In France, where I come from, you learn in the first year of highschool to manipulate and understand the Maslow Pyramid of human’s needs. What you discover, back then, is the already intuitively felt importance of food and water, placed among the “physiological needs”, at the bottom of the pyramid. I remember to have learned it, in the studious classroom, learned it as a logical and simple information, to never come back to it. Today, studying global issues abroad, I experience and research the systemic challenges that one needs to tackle to answer climate change effects, depletion of natural resources and rapidly growing world population in a fast-mutating world. Water being a scarce resource yet forming the foundation of everyone’s Pyramid, we do realize easily the tension existing, and the responsibility accompanying it. The fact that this same water is at the core of vegetal growth and food production exacerbates the tension; a tension that the estimated 9 billion inhabitants of this earth by 2030 will only contribute to increase.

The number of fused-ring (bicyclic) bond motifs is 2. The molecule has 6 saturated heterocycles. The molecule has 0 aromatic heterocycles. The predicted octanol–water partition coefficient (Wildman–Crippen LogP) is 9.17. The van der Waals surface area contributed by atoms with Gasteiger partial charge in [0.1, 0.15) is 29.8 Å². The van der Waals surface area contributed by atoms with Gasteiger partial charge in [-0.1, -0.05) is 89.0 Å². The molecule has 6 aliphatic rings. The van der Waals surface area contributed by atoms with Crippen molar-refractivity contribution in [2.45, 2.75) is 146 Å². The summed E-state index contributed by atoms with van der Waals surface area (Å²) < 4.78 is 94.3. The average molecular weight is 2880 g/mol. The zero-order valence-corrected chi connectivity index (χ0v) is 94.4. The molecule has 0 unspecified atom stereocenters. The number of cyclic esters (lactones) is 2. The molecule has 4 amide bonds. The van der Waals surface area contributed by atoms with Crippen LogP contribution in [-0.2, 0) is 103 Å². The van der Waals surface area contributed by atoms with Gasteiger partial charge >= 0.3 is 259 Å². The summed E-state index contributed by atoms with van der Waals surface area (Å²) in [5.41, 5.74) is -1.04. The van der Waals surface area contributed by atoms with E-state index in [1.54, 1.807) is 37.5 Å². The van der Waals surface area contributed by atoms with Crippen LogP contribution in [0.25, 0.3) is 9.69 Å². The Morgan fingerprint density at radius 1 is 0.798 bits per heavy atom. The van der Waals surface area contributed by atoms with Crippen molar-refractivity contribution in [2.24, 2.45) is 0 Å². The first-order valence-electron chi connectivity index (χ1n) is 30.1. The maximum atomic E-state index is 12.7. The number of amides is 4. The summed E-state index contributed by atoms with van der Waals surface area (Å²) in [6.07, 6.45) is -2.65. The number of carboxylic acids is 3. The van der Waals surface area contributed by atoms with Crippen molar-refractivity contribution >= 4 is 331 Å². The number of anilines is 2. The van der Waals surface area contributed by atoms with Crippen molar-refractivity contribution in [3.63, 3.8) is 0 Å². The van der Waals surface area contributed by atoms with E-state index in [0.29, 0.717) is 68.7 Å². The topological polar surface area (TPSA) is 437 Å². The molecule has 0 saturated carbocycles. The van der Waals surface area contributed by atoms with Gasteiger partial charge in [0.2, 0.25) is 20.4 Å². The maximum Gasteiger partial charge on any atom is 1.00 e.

The conventional agricultural model does not seem, so far, to provide an appropriate answer: its water and cultivable area increase as we increase the desired production, impacting negatively biodiversity, natural resources and climate change. Concurrently, however, innovative agricultural practices are developed to meet the exigence of an environmentally, economically and socially effective farming system. In Châteauneuf-sur-Loire, in the “Centre” region of France, the company “Les Crudettes” develops since 2014 an automated greenhouse using pesticide-free aeroponics systems with the aim of growing vegetables 365 days a year, reduce carbon footprint, water consumption, and create attractive jobs and dynamism for the sector. The project, called “Cap Vert”, is a research experiment: it aims, later on, at redistributing aeroponics technologies and methods to local farmers in order to relocate the food production activity on the national territory. This project, far from being peculiar, is instead one of the multiple created in the world to create an alternative agricultural model.